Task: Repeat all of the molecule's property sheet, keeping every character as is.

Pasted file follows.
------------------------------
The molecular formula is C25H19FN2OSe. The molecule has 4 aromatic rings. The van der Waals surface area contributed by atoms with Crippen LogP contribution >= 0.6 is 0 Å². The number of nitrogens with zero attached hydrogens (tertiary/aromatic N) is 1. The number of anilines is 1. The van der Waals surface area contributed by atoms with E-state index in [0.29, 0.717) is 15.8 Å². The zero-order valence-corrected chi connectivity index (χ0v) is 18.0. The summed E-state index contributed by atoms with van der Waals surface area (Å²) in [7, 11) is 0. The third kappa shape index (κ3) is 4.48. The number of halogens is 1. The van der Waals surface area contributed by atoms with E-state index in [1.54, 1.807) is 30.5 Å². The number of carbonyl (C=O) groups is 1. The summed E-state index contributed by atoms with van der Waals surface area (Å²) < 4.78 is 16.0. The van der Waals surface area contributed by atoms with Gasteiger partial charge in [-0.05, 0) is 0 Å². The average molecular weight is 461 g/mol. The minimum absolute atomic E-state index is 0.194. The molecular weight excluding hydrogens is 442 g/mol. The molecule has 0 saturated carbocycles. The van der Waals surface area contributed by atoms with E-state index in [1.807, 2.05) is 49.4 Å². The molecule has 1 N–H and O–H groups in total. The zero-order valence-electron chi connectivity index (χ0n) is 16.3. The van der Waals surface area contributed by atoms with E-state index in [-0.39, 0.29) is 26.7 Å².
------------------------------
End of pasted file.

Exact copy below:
The molecular formula is C25H19FN2OSe. The molecule has 4 aromatic rings. The van der Waals surface area contributed by atoms with Crippen LogP contribution >= 0.6 is 0 Å². The number of nitrogens with zero attached hydrogens (tertiary/aromatic N) is 1. The number of anilines is 1. The van der Waals surface area contributed by atoms with E-state index in [0.29, 0.717) is 15.8 Å². The zero-order valence-corrected chi connectivity index (χ0v) is 18.0. The summed E-state index contributed by atoms with van der Waals surface area (Å²) in [7, 11) is 0. The third kappa shape index (κ3) is 4.48. The number of halogens is 1. The van der Waals surface area contributed by atoms with E-state index in [1.54, 1.807) is 30.5 Å². The number of carbonyl (C=O) groups is 1. The summed E-state index contributed by atoms with van der Waals surface area (Å²) < 4.78 is 16.0. The van der Waals surface area contributed by atoms with Gasteiger partial charge in [-0.05, 0) is 0 Å². The average molecular weight is 461 g/mol. The minimum absolute atomic E-state index is 0.194. The molecular weight excluding hydrogens is 442 g/mol. The molecule has 0 saturated carbocycles. The van der Waals surface area contributed by atoms with E-state index in [1.807, 2.05) is 49.4 Å². The molecule has 1 N–H and O–H groups in total. The zero-order valence-electron chi connectivity index (χ0n) is 16.3. The van der Waals surface area contributed by atoms with E-state index in [-0.39, 0.29) is 26.7 Å².